The Border is a simple roll and write in which players try to surround 9 different areas on their board with contiguous lines of colored hexes. Some groups have only 2 of the same color, while other areas have up to 5. The active player rolls the dice and keeps any dice they can use to fill in a complete group of the same color, anywhere on their board. Any leftover dice can be used by all the other players to fill in a single block of a color that is next to a previously marked off space. The first person to surround each space gets the “high” point value, while all other players who surround that space later in the game get the “lower” value. The Border is easy to learn and breezy to play, and of course depends a lot on luck. This would be a great way to open or close a game night.

Ease of entry?:
★★★★★ – No sweat
Would I play it again?:
★★★★☆ – Would like to play it again

Read more articles from Andy Matthews.

Bonfire: Trees & Creatures – David McMillan

After a long wait, I finally got the Bonfire expansion to the table. This expansion adds three modules to the game as well as components to add a fifth player.

The first module, Trees, adds the ability to place trees alongside your path tiles as you’re moving your Guardians along the paths. The trees offer a variety of benefits—some immediate, some long-lasting, and some provide end-of-game scoring opportunities. The second module, Creatures, gives each player a unique Creature tile at the start of the game that provides a permanent benefit for that player (like being able to score Elder cards at the end of the game as opposed to immediately). The third module, Events, adds an Event card to the game that will be changed out each time the first player places a new Fate tile into their display. This card will provide some positive benefit for all of the players for as long as it’s active.

Let me tell you, I really dig this expansion. It is to Bonfire as The Norwegians is to A Feast For Odin: an expansion so easy to incorporate, and so enjoyable, that I can’t see any reason to ever NOT play with it.

Watch for my upcoming review.

Ease of entry?:
★★★★☆ – The odd bump or two
Would I play it again?:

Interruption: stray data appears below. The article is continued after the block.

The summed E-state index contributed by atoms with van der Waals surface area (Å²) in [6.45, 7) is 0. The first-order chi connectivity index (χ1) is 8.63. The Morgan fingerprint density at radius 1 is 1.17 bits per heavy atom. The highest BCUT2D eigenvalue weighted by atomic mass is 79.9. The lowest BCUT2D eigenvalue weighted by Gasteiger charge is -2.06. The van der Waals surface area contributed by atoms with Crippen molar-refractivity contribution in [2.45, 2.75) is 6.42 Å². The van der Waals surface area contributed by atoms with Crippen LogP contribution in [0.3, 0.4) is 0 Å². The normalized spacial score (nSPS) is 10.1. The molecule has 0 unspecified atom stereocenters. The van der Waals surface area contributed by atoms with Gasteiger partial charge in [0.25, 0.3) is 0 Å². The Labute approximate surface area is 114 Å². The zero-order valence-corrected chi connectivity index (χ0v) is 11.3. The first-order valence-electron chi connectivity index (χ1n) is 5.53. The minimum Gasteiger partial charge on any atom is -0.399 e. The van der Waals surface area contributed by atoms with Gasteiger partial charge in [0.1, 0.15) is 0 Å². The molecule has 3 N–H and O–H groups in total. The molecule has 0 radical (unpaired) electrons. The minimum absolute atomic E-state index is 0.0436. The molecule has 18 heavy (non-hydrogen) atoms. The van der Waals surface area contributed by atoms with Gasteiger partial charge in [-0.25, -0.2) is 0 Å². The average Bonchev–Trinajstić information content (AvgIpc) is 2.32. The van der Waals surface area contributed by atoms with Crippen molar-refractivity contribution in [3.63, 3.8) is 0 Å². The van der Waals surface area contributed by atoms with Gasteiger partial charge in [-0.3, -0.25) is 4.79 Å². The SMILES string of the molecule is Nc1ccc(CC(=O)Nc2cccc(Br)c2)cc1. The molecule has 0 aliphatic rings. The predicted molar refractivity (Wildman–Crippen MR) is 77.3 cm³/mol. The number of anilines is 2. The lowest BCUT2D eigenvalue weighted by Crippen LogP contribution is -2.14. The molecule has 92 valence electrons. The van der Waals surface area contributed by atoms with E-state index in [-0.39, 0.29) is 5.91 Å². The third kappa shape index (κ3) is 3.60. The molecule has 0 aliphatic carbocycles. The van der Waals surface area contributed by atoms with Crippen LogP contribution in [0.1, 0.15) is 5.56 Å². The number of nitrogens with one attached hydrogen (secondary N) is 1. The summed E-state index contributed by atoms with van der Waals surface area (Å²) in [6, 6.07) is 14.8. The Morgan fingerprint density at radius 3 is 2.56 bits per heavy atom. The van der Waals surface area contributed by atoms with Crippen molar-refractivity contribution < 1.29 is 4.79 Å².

★★★★★ – Will definitely play it again

Read more articles from David McMillan.

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About the author

Justin Bell

Gamer / husband / dad / DEI champion / foodie / hoop head / cinephile / travel enthusiast. If you're in Chicago, let's meet up and roll some dice! @justinbellsays

About the author

Tom Franklin

By day, I'm a mild-mannered IT Manager with a slight attitude. By night I play guitar & celtic bouzouki, board games, and watch British TV. I love abstracts, co-ops, worker placement and tile-laying games. Basically, any deep game with lots of interesting choices. 

You can find my middle grade book, The Pterrible Pteranodon, at your favorite online bookstore.

And despite being a DM, I have an inherent dislike of six-sided dice.

About the author

Andrew Lynch

Andrew Lynch was a very poor loser as a child. He’s working on it.

About the author

Andy Matthews

Founder of Meeple Mountain, editor in chief of MeepleMountain.com, and software engineer. Father of 4, husband to 1, lover of games, books, and movies, and all around nice guy. I run Nashville Game Night, and Nashville Tabletop Day.

About the author

David McMillan

IT support specialist by day, Minecrafter by night; I always find time for board gaming. When it comes to games, I prefer the heavier euro-game fare. Uwe Rosenberg is my personal hero with Stefan Feld coming in as a close second.